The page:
The concept of ensuring access to foreign markets for U.S. agricultural products dates nearly to the founding of the Republic, when Thomas Jefferson was posted to Paris to, in his own words, ensure “the receipt of our whale-oils, salted fish, and salted meats, on favorable terms; the admission of our rice on equal terms with that of Piedmont, Egypt and the Levant; a mitigation of the monopolies of our tobacco by the Farmers-general, and a free admission of our productions into their islands.”
Long before the Foreign Agricultural Service (FAS) officially became the international arm of USDA in 1930, U.S. agriculture benefited from international trade, which resulted in higher farm incomes and economic prosperity. As USDA celebrates its 150th anniversary, FAS continues its groundbreaking work linking U.S. agriculture to the world to enhance export opportunities and global food security.
In 2003, I was asked to research FAS’ organizational structure. In the process, I uncovered FAS’ deep roots. In the course of that research, several individuals stood out as having played pivotal roles in FAS’ past. Louis Guy Michael was really the father of FAS, as he was singularly responsible for passage of the 1930 legislation that created the agency and then was one of our first four agricultural attachés. Les Wheeler, who led FAS from 1931 to 1948, transformed the agency from a small analytical unit into a force in international agricultural trade, adding trade policy, food aid, and technical assistance to the agency’s portfolio. Owen Dawson’s reporting on Chinese agriculture from Chunking during World War II presaged the work of USDA agricultural advisors in Iraq and Afghanistan today. Francis Flood rafted through Burma, motorcycled across Africa, and hiked the jungles of Asia before running the agency in the 1950s. All of these individuals demonstrated the innate characteristics of FAS employees: they are dedicated to their craft and serious about their responsibilities, yet fully enjoy their lives along the way.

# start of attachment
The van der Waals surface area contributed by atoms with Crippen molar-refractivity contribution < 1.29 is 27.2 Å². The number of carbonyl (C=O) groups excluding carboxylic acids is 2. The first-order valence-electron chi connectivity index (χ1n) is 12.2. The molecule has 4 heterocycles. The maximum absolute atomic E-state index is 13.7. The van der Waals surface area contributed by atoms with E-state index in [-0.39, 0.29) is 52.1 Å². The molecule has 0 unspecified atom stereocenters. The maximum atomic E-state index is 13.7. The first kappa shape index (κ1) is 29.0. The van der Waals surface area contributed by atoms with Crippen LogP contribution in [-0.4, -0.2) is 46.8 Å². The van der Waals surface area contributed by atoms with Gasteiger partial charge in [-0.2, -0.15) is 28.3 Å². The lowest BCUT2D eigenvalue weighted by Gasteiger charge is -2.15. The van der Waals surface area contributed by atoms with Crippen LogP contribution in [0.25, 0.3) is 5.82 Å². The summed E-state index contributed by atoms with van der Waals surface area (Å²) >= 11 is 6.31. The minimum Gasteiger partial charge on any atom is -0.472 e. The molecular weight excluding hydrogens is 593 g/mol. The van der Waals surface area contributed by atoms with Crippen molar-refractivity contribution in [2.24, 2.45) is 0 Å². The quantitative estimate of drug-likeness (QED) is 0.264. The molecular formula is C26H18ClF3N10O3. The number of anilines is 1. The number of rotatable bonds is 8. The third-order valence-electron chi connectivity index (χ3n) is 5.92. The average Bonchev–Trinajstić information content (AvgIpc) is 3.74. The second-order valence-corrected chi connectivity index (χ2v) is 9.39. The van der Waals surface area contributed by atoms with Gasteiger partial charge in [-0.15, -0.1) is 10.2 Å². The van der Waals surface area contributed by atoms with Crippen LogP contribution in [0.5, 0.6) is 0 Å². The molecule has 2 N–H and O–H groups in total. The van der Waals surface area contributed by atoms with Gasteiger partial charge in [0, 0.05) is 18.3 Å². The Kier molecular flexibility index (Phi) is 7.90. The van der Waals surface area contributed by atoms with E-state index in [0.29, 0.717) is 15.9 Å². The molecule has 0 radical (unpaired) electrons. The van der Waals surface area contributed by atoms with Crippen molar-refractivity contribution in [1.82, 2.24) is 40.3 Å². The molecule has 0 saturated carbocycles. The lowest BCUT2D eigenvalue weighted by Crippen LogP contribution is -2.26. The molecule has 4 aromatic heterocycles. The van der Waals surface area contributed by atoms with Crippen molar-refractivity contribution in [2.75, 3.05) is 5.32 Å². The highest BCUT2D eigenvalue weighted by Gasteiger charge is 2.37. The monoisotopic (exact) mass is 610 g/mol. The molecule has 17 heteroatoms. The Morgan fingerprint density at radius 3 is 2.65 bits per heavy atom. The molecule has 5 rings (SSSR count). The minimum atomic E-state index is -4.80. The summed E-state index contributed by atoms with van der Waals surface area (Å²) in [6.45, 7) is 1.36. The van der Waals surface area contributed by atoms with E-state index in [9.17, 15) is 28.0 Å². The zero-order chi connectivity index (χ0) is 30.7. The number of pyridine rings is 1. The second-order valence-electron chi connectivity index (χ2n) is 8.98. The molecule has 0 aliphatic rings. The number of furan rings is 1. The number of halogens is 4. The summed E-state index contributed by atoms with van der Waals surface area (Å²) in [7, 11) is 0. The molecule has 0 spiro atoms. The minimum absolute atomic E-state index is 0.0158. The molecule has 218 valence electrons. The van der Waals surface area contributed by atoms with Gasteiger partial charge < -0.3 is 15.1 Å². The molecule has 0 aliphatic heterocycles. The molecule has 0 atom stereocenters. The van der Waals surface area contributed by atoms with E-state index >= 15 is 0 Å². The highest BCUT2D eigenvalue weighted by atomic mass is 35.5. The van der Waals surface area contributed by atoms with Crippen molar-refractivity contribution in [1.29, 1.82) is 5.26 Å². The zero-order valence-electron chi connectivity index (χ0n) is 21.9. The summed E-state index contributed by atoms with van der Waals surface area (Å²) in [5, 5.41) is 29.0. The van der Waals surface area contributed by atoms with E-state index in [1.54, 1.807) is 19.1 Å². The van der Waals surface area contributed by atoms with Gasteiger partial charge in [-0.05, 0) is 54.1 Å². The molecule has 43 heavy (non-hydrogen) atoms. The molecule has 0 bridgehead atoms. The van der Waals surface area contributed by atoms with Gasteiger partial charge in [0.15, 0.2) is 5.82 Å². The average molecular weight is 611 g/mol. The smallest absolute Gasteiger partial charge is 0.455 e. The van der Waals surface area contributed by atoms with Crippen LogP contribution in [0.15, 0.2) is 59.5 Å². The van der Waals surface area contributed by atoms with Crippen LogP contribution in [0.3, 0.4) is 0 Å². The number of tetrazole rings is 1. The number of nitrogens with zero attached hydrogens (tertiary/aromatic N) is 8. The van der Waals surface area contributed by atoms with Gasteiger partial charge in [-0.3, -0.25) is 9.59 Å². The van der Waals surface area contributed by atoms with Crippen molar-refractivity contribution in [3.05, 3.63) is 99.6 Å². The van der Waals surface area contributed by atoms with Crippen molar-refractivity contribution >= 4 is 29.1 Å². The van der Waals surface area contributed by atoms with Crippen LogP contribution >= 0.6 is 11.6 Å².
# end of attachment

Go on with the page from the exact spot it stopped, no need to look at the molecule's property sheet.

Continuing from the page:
Staff at the National Archives, Library of Congress, National Agricultural Library, and Bunche Library at the U.S. Department of State were invaluable sources of information on FAS’ past. In addition, the agency’s former leaders and their family members and descendants as well as many former FAS employees graciously shared historical documents, family photographs, and personal stories. These materials document the fortitude of the FAS family. In the 1930s and 1940s, like today, we operated on a shoestring budget, yet we have performed and continue to perform our important mission for U.S. agriculture without fail.
To read about USDA’s recent accomplishments in agricultural trade, including record sales and a record trade surplus, click here. And to read the Library of Congress article on the history of FAS, click here.